• Inflexibility in introducing changes: Consider a scenario where additional action is required during order processing, such as detecting fraudulent transactions in real-time. If we implement this feature as a separate microservice, it will require an update to the Order Processing microservice to invoke the new microservice. Consequently, code modifications and redeployment of the Order Processing microservice become necessary to consume the features offered by the new microservice.

As mentioned earlier, the drawbacks above stem from the inherent nature of the HTTPS communication model, which assumes that every request triggers an action that must be completed immediately, leading to synchronous actions.

In reality, not all actions require immediate completion - actions like that can be executed at a later time. However, the synchronous https-based communication pattern fails to account for this distinction.

Now, we are not dismissing the fact that there are certain scenarios where the synchronous https-based communication pattern will be desirable. For example, in our use case, payment processing is necessary to consider an order complete - in that scenario, it is more ideal to implement synchronous communication between the order processing service and the payment processing service.

On the other hand, inventory updates, shipment processing, and notification actions do not need to be completed before an order could be considered complete. As a result, it makes more sense to decouple these actions from the order processing flow.

In a scenario like the one above and many more like it, adopting an asynchronous communication pattern by planting a message queue between the services will be more advantageous.

Let me show you how…

Messages queues and microservices: Towards a more decoupled architecture

The image below shows what our architecture would look like when we replace https-based communication with message queueing:

Figure 2 - queue-based retail store application

In the image above, we replace https-based communication with a message queue. Message queues introduce the concept of decoupling microservices by enabling asynchronous communication. Instead of immediate responses, services can exchange messages without direct dependencies.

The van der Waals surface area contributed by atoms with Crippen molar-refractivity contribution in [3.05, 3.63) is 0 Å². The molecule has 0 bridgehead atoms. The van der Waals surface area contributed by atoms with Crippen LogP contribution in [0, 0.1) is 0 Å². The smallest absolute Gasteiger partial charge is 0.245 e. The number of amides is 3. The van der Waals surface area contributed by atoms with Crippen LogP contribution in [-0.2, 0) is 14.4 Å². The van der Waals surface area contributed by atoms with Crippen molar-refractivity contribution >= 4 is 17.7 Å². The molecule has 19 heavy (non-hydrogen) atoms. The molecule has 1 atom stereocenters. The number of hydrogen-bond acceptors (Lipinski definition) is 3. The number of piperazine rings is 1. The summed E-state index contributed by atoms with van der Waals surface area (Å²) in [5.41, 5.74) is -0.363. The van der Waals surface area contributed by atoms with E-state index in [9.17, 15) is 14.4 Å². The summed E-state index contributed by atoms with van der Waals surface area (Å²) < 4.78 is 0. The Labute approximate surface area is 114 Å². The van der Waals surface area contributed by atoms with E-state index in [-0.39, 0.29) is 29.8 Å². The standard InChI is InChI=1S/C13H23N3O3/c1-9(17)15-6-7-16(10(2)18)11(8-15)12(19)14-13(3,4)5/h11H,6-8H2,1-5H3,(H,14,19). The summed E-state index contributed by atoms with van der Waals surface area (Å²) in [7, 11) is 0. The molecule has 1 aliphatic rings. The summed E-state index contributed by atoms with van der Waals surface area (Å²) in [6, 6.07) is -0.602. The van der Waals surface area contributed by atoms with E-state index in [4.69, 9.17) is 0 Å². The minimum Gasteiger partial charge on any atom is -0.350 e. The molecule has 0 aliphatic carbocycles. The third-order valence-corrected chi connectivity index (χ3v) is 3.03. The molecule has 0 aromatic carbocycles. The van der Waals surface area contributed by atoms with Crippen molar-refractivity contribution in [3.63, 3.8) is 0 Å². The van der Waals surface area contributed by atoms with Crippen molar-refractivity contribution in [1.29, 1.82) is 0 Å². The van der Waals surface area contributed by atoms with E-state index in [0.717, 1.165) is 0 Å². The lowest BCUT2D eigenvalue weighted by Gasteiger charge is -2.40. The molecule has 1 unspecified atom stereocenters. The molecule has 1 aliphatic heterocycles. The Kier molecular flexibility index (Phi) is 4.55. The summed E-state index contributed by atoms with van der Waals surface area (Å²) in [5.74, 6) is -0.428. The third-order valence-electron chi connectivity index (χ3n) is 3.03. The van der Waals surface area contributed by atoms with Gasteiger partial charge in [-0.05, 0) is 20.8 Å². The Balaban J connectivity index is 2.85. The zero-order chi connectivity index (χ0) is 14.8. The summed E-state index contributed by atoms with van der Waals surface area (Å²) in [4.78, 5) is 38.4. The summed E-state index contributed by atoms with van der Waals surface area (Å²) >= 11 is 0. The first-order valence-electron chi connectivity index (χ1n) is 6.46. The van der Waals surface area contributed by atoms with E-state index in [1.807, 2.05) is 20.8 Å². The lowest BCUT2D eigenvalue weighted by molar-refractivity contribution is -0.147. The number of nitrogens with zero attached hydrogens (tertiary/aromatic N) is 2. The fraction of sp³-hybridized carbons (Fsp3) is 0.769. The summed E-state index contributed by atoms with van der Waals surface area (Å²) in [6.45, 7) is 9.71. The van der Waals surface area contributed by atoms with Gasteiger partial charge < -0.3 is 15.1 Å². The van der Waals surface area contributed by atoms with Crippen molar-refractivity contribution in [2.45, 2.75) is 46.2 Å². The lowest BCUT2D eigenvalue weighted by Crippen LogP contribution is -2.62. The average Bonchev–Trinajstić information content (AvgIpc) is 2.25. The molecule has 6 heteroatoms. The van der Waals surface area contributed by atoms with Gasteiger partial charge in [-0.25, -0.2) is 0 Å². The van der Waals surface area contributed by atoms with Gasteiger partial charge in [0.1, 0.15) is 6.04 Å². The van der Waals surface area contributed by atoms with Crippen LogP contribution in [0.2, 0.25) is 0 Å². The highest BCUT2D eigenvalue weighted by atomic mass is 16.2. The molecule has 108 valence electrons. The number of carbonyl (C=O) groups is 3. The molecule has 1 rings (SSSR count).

In the context of our use case, when an order is processed by the order processing service, it can enqueue a message indicating the need for inventory update, shipment processing, etc. Instead of directly invoking those services and waiting for their responses, the order processing service can continue its execution independently.

The message queue acts as an intermediary, holding the message until those services are ready to process it. This asynchronous approach allows services to operate independently and asynchronously, breaking the tight coupling that exists in synchronous https-based communication.

This decoupling in message queue-based microservices has some major benefits. For example:

  • Fault isolation: By introducing message queuing in our architecture, we enabled asynchronous communication that decoupled the services. Because the direct dependency between the services has been eliminated, if a service encounters a fault, other services would continue processing requests independently.
  • Reduced response time: With message queuing, services can asynchronously process requests without waiting for immediate responses. For example, when an order is processed, the order processing service can put the request in a message queue and proceed with other tasks. The inventory, notification, and shipment services can consume the messages from the queue at their own pace, reducing the overall response time and improving the user experience.
  • Flexibility in change introductions: Message queueing promotes loose coupling between microservices, enabling flexibility in introducing changes or adding new functionalities. In our use case, if a new service, such as a fraud detection service, is introduced, all we need to do is bind it to the message queue and have it consume messages - we don’t need to update any of the existing services.


We have explored the drawbacks of https-based communication in microservices and how message queueing addresses these challenges. The tight coupling in https-based microservices leads to issues such as fault isolation, inflexibility in introducing changes, and long response times. However, by adopting message queues, we can achieve a more decoupled architecture that enhances fault isolation, provides flexibility in introducing new changes, and reduces response times.

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Easily create a free RabbitMQ or free LavinMQ instance today to start testing out message queues. You will be asked to sign up first if you do not have an account, but it’s super easy to do.